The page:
JOHN DERBYSHIRE: In The U.S. And U.K.—Don’t Vote For Institutional Conservatism!
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[Excerpted from the latest Radio Derb, now available exclusively through]

See, also, by Steve Sailer:  Tories Smash Labour In Blue Collar By-election

I haven't lived in England for thirty years now, and have been a U.S. citizen for nearly twenty, so I don't have much interest in politics over there. I do browse some posts by British commentators, though, as part of my morning trawl through the internet looking for items of interest, and now and then something catches my eye—something I think is pertinent to our own politics here in the U.S.A.

This one didn't just catch my eye; it had me jumping to my feet, fist-pumping to a degree that endangered the ceiling light fixture, and emitting Rebel Yells.

The writer was James Delingpole. I thought I remembered that name as belonging to the ballet critic at the London Spectator circa 1980. Looking James Delingpole up, though, I see he was born in 1965, so that seems improbable. He's married with three children, too, so … ballet critic? Eh, whatever, probably a false memory.

Mr. Delingpole certainly got my attention with Delingpole: Why I’m Not Voting Conservative on Thursday—Or, Indeed, Ever Again…, Breitbart, May 5  2021.

You need just a little background here.

Britain has two big political parties: the Conservative Party, a.k.a. the Tories, and the Labour Party. The Tories currently control Parliament under Party Leader and Prime Minister Boris Johnson. There are also some minor parties represented in Parliament, the most troublesome one currently being the Scottish Nationalists.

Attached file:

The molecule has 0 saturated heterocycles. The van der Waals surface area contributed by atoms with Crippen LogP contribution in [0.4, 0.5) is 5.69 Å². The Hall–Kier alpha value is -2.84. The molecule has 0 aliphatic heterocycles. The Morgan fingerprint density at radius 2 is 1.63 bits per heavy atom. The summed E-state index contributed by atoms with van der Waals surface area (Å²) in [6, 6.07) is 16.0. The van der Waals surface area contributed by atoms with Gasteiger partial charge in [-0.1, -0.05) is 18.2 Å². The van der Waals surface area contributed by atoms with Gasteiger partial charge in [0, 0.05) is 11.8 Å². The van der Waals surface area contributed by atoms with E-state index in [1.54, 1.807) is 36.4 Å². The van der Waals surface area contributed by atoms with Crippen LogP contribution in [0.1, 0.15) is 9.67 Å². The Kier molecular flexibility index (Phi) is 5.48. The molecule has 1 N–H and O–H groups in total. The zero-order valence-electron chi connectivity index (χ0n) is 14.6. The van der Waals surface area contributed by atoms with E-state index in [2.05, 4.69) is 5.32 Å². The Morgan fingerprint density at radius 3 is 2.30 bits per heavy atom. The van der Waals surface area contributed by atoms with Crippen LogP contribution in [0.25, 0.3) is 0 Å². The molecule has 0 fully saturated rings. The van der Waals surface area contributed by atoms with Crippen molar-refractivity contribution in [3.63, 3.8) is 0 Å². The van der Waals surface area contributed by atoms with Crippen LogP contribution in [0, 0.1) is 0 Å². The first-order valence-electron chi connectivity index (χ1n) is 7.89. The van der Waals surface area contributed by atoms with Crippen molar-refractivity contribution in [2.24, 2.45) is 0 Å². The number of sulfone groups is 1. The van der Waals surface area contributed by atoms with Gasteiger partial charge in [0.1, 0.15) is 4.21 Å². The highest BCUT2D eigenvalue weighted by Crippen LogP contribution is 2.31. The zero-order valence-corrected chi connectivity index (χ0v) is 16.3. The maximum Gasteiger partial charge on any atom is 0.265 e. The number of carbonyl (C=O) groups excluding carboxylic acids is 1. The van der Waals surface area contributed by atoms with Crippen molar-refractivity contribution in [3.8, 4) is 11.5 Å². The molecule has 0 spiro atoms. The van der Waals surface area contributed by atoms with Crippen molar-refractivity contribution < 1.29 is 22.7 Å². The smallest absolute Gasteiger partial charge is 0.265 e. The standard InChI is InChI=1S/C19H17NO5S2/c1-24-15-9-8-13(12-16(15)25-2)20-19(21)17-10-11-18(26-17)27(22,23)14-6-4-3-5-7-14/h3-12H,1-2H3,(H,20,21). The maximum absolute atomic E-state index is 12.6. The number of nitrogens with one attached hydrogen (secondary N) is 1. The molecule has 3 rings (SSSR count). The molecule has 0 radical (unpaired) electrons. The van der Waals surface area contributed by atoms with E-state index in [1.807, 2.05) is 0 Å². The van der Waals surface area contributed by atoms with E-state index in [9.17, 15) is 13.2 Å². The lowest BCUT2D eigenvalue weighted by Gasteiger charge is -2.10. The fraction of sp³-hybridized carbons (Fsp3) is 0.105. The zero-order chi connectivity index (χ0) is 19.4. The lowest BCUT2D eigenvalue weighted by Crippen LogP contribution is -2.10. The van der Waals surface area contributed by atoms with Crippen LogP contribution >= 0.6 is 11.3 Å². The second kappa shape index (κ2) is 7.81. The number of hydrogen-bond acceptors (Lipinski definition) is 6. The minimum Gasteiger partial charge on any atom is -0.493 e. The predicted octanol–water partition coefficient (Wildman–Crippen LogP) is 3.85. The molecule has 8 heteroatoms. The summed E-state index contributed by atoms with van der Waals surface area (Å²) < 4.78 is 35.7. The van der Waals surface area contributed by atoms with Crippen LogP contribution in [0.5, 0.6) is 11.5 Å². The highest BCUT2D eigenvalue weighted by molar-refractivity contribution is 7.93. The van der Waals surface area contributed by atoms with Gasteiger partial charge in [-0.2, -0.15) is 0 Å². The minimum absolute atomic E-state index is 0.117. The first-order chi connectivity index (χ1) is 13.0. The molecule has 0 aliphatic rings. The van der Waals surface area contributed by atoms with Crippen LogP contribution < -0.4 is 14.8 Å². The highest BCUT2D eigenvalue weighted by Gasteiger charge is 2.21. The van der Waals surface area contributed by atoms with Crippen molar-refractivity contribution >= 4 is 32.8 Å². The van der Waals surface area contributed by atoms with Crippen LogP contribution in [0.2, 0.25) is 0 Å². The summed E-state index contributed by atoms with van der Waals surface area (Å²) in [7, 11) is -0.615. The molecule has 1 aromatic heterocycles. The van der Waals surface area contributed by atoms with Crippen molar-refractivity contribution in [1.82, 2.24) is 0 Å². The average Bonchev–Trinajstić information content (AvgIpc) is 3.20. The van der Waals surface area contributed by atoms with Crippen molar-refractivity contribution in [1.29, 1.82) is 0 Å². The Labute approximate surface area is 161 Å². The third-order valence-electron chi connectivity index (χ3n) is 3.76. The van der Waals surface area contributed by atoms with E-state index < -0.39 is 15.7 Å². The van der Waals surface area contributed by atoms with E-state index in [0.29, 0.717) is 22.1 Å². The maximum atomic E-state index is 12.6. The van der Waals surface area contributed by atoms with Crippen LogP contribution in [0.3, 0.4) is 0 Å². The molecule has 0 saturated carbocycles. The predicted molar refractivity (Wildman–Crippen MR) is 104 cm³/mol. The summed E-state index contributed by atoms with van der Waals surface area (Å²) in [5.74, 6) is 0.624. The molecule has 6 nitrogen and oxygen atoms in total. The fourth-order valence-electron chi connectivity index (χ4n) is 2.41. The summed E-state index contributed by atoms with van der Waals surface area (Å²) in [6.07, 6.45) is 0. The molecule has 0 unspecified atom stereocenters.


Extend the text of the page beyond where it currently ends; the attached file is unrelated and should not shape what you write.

The Conservative Party naturally advertises itself as the more conservative of the two big parties, standing against radical change. The Labour Party was historically the party of, duh, Labour: of horny-handed sons of toil—coal miners, steel workers, ship-builders, and working-class folk in general. A lot of big names in the old Labour Party—for example Ernest Bevin, Foreign Secretary in the post-WW2 Labour government—came up through the ranks of the union movement.

Like our own Democratic Party, though, Britain's Labour Party has in recent decades been taken over by gentry liberals. To the degree that unions still play a role, they are the fake "unions" of the public sector, lobbying not for a bigger share of the profits of capitalism, but for a bigger share of the public fisc.

A typical Labour member of parliament seventy years ago had started his working life as a coal miner; the typical one today drew his first paycheck as a lecturer in sociology at some minor college.